The 50 Ways Series
50 Ways to Defeat Your PKI and Other Cryptosystems
Richard Power called me at 4:07 PM and told me he
wanted 50 ways to defeat your PKI and Other Cryptosystems - 50 ways - 53
minutes - no problem. After taking 10 minutes to chat with Patrice
about the coming CSI conference, I started out.
- 1. Flood the PKI with fictitious user IDs and names. The net
effect is that any typo gets the user one of your pre-positioned keys.
You then decrypt their messages and forward them encrypted to the
- 2. Interrupt traffic every 10 or 20 packets by sending a 'reset'
packet to the session. Since PKI uses private key encryption for high
volume transmissions, it depends heavily on synchronization for its
proper operation. Every time you descnchronize the private key system,
new public key exchanges have to be make to get a new private key - at
the overhead of lots of computer time and exchanged bits. The system
will rapidly become unusable.
- 3. Buy a public key under a phoney name and start sending viruses
with a signature that is traceable to the fictitious identity. Since
key revocation works so poorly today, this will liekly be trusted for a
long time to come.
- 4. Buy a new phoney public key every few hours and send viruses
with them all.
- 5. Put a Trojan horse in a Word document to send out the users'
private key file. Actually, this was done earlier in 1999, so it's not
an original idea.
- 6. Put a virus in a Spread Sheet that sends out the users' private
key file. See #5 above.
- 7. Break into the user's computer by exploiting some other
weakness and forge their private key use.
- 8. Break into a user's system and listen to their keystrokes as
they type in the password used to reveal their private key (for systems
that protect the private key file with some other form of cryptography).
- 9. Guess the password on the 'locked' private key file stolen with
one of those techniques above.
- 10. Use a Trojan horse to disable cryptography without telling the
user about it, so that it looks like it is encrypting when it is not.
- 11. Revoke the key of a user who is still using their key. This
will cause them to have to re-register again and again and confuse the
whole system over time.
- 12. Get people to encrypt things you provide them, and use it to
get their private key. This was demonstrated to work in the early 1980s.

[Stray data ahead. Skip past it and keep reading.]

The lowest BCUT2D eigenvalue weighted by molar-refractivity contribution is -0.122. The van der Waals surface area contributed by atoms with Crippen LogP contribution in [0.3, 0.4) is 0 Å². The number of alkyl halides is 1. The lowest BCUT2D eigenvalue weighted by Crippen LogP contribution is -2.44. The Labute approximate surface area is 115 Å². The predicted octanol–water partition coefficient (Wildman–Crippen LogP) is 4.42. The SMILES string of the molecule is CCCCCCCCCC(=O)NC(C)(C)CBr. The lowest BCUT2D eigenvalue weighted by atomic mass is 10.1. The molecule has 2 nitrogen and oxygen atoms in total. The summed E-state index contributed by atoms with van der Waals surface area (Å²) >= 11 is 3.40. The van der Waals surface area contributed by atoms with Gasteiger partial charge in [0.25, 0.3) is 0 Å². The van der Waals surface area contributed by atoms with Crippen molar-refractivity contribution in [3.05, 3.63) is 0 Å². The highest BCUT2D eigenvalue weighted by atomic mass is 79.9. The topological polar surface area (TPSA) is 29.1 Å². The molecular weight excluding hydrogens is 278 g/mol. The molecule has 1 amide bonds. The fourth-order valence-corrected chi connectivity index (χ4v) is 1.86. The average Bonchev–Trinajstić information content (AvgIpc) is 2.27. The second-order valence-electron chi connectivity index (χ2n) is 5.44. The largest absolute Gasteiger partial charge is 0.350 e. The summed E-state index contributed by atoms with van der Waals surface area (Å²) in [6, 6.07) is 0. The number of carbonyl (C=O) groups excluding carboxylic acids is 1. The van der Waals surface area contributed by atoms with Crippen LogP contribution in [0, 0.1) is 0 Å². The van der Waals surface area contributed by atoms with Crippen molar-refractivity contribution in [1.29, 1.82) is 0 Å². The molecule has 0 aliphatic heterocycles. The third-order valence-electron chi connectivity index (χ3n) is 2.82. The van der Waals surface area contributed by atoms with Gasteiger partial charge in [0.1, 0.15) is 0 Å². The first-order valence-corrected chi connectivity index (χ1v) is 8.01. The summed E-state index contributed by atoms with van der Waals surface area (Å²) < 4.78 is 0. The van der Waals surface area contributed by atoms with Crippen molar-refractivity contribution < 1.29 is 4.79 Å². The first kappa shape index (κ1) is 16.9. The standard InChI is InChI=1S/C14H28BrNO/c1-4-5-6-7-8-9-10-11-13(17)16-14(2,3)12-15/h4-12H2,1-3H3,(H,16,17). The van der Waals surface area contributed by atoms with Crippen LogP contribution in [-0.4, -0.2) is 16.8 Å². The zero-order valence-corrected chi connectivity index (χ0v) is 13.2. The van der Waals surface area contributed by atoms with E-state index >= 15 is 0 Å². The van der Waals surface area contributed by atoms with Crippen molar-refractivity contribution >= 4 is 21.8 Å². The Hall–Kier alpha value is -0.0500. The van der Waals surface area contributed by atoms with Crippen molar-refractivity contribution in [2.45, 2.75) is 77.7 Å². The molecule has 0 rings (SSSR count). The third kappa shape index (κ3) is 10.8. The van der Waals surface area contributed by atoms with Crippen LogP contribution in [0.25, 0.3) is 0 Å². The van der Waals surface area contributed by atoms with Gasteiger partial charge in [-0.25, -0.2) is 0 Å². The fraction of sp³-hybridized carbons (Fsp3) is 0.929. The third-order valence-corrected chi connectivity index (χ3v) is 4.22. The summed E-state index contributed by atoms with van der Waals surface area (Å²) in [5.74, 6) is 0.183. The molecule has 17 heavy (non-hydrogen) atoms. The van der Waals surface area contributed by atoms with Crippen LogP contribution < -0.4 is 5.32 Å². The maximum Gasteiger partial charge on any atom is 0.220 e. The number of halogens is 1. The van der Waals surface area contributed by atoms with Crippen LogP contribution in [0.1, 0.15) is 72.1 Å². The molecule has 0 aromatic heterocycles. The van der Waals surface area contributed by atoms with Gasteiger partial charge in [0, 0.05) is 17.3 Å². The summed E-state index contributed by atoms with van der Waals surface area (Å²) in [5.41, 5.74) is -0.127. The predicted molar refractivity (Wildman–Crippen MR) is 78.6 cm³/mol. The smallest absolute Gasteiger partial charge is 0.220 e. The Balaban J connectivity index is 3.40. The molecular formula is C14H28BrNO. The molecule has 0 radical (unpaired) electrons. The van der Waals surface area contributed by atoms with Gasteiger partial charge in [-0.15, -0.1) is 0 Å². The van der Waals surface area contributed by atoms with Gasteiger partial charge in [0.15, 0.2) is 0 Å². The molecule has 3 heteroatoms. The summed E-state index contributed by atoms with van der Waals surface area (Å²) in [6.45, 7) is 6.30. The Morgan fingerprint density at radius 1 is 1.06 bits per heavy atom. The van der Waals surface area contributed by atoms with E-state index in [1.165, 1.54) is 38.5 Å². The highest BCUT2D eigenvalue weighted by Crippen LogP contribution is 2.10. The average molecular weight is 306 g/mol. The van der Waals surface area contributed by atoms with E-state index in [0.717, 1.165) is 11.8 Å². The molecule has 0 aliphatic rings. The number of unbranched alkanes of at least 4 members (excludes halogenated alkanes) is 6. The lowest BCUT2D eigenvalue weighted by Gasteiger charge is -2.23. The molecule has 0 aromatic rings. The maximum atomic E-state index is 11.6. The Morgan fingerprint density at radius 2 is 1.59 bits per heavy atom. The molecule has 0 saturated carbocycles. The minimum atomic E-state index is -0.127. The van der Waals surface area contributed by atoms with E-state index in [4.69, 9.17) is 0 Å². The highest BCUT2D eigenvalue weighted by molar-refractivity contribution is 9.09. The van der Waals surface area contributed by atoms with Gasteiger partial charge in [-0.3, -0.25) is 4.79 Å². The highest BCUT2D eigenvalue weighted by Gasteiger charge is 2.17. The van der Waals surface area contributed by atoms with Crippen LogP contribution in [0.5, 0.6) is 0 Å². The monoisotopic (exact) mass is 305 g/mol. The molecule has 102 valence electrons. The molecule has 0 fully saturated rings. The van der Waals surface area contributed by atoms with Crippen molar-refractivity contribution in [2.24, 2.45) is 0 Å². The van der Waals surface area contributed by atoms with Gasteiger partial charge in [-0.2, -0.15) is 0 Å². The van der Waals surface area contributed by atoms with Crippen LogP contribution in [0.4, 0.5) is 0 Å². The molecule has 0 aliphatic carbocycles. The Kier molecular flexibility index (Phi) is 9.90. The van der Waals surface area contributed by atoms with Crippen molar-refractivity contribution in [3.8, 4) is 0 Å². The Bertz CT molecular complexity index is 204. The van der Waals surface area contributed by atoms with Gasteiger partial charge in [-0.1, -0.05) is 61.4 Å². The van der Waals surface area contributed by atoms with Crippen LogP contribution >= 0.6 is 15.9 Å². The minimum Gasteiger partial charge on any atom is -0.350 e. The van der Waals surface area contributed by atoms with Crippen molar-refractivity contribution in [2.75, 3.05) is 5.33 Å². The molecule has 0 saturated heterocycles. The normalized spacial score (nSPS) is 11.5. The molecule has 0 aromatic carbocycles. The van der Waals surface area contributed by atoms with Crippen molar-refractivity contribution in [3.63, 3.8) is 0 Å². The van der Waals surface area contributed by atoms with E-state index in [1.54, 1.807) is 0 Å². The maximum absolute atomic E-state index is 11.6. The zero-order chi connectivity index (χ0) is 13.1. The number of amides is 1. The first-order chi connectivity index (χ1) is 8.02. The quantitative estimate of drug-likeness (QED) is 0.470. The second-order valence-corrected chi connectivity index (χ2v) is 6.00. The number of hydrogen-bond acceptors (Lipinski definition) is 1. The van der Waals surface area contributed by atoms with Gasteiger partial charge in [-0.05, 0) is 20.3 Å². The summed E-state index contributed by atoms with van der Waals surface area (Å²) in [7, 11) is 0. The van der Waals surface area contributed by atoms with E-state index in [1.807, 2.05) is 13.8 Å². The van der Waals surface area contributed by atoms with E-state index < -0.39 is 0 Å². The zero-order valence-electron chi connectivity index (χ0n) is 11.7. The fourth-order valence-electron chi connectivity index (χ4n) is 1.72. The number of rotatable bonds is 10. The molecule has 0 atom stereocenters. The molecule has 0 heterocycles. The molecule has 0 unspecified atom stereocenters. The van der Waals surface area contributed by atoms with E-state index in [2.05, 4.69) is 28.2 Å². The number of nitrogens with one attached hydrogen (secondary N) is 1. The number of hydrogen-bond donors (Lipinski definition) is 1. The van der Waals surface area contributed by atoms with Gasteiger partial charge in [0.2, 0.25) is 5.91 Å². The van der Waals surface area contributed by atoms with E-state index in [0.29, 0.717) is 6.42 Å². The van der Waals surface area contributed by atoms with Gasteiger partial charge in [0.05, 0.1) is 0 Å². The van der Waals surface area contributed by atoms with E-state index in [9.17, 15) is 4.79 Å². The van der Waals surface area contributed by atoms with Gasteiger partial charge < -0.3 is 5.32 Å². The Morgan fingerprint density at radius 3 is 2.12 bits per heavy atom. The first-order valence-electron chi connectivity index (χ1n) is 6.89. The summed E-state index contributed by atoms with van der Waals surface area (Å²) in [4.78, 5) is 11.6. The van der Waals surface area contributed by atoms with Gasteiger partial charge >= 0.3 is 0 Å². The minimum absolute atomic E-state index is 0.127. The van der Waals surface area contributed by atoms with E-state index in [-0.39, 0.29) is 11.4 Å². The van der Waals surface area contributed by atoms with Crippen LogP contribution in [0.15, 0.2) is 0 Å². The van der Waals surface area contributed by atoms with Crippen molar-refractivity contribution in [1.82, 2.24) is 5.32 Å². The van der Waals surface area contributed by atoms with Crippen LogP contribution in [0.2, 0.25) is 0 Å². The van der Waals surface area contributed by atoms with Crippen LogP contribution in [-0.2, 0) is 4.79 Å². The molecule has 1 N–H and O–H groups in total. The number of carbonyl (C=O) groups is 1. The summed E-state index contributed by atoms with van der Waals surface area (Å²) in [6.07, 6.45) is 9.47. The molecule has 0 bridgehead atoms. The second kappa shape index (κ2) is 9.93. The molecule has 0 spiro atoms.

- 13. Break into a server that stores public keys and change them to
ones you specify.
- 14. Get into the Internet's DNS system and change the apparent
location of the various key servers on the net. The whole PKI system
will break down as no servers can be found anymore to verify anything.
- 15. Crash a few key servers that form the base of the PKI tree for
the users' you want to defeat and they will be unable to communicate
except in plaintext.
- 16. Observe the time taken to do encryption using peoples' private
keys and analyze the time differentials for different things encrypted
to derive the private key bits.
- 17. Use network time protocol forgeries to make some cryptosystems
get desynchronized. The overall effect for many key servers is that
they will no longer trust other servers and refuse to communicate with them.
- 18. As initial key distribution is done, place an attacking
machine between the machines exchanging keys and do a man-in-the-middle
attack to make each think you are the other. You will now be
permanently in the middle of all their communication.
- 19. Use a van-Eck attack to observe the 'secret' messages before
they are encrypted.
- 20. Use a van-Eck attack to observe the 'secret' messages after
they are decrypted.
- 21. Use video-viewing to observe the keyboard of the user as they
type in their keys.
- 22. Use video-viewing to observe the keyboard of the user as they
type in their messages.
- 23. Put a fake keyboard adapter between their keyboard and
computer and pick up the keys and messages as they are typed.
- 24. Break into the manufacturer of the PKI system and place a
Trojan horse into their system. Nobody will ever find it.
- 25. Pay the companies to put in a Trojan horse.
- 26. Force people to use key escrow, and then break the escrow
system through legal or extralegal means.